Firoozeh says that in her culture, “marriage … has nothing to do with romance”—parents usually arrange marriages. While many Americans find this surprising, the success rate of Iranian marriages is probably about the same as that of American marriages.
In many countries, arranged marriages are still the norm. Some studies have found that, in the case of arranged marriages, the partners’ happiness tends to go up over time, where in “Western marriages,” the partners’ happiness has a higher probability of going down.
Firoozeh’s Uncle Nematollah has been married and divorced twice. After divorce number two, he comes to visit Firoozeh’s family in Whittier. This is challenging, since Firoozeh’s house isn’t that big. Nevertheless, Kazem loves hosting other people, especially his family. Kazem and his brother Nematollah love eating and cooking food. Back in Iran, Firoozeh loved cooking special, fresh Iranian foods, but in America, much of the food is canned or frozen. Kazem and Nematollah sample various American foods. They dislike most readymade foods, but enjoy KFC and Baskin Robbins. Pretty soon, Nematollah’s clothes don’t fit him anymore.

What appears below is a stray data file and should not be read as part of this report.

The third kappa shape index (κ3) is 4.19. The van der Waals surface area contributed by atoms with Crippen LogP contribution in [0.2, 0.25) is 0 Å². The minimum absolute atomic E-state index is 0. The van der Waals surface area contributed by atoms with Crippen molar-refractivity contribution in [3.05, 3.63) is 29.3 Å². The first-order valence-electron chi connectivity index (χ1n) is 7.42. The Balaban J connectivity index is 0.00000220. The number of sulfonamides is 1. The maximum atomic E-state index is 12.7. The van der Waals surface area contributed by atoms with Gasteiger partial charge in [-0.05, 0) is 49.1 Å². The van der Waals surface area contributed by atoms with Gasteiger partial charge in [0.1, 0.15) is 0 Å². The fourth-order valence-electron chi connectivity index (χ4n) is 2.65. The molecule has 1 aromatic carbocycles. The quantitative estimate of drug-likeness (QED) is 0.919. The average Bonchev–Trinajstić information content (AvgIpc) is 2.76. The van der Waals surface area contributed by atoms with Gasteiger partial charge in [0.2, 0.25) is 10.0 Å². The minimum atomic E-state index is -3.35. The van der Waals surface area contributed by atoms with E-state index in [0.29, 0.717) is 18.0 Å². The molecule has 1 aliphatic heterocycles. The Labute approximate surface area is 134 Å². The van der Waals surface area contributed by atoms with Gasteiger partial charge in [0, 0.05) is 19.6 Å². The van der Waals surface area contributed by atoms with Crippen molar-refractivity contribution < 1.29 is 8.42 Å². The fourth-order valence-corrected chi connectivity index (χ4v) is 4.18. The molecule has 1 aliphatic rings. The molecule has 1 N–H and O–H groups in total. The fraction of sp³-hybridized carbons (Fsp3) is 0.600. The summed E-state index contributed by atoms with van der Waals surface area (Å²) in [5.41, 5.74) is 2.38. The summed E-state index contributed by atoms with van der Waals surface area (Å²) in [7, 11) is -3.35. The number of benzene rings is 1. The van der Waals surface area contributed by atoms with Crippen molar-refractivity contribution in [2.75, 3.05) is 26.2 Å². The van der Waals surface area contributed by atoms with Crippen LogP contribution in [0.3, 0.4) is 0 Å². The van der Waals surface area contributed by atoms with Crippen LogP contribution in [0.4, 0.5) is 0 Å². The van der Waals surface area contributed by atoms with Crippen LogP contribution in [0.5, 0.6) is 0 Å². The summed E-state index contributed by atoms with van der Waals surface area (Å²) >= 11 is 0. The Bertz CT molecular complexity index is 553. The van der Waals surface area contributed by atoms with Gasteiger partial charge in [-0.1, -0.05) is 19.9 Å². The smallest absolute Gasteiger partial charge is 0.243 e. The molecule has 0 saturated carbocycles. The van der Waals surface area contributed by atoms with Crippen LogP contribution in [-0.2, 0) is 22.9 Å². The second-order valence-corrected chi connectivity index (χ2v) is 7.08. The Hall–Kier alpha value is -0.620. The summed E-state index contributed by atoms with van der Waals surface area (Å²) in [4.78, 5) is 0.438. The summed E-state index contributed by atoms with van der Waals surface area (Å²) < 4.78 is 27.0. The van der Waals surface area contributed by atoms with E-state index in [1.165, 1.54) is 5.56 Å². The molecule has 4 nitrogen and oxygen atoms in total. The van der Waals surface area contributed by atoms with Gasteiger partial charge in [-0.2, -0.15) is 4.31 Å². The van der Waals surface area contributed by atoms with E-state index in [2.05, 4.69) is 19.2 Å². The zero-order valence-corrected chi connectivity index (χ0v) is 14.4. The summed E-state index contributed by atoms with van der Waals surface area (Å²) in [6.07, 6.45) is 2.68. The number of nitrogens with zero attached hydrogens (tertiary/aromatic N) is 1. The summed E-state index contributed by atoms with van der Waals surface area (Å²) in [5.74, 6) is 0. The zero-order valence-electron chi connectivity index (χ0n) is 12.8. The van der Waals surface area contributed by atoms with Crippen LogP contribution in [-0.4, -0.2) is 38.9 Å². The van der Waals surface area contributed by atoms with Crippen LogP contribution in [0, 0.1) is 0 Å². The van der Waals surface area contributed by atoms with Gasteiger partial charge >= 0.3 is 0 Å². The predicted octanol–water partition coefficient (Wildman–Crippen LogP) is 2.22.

Firoozeh’s family is big but close-knit: whenever somebody needs a place to stay, Kazem willingly opens his doors, even though his house in Whittier isn’t big at all. Also, notice that Firoozeh gently makes fun of American culture by contrasting the cheap, mass-produced American food with delicious, lovingly cooked Iranian cuisine. Even Kazem, who seems to enjoy most American pop culture, can’t force himself to enjoy canned goods.
To lose weight, Nematollah buys diet pills and a scale. Frustrated when he doesn’t get results, he buys a girdle and a shiny exercise outfit designed to help him sweat away weight. He jogs around the neighborhood, looking like an astronaut. Nematollah also buys a nylon cord and begins using it to do exercises. He begins to lose weight, and a month later, it’s time for him to go back to Iran. As he packs his suitcases, everyone wishes he could stay longer.
During the 1970s, when the scene is set, there were lots of bizarre diet and exercise fads, few of which seemed to work particularly well—and Nematollah tries many of these fads. The chapter ends on a nostalgic note, suggesting that, even if Firoozeh sometimes finds her family members weird or even irritating, she loves them deeply.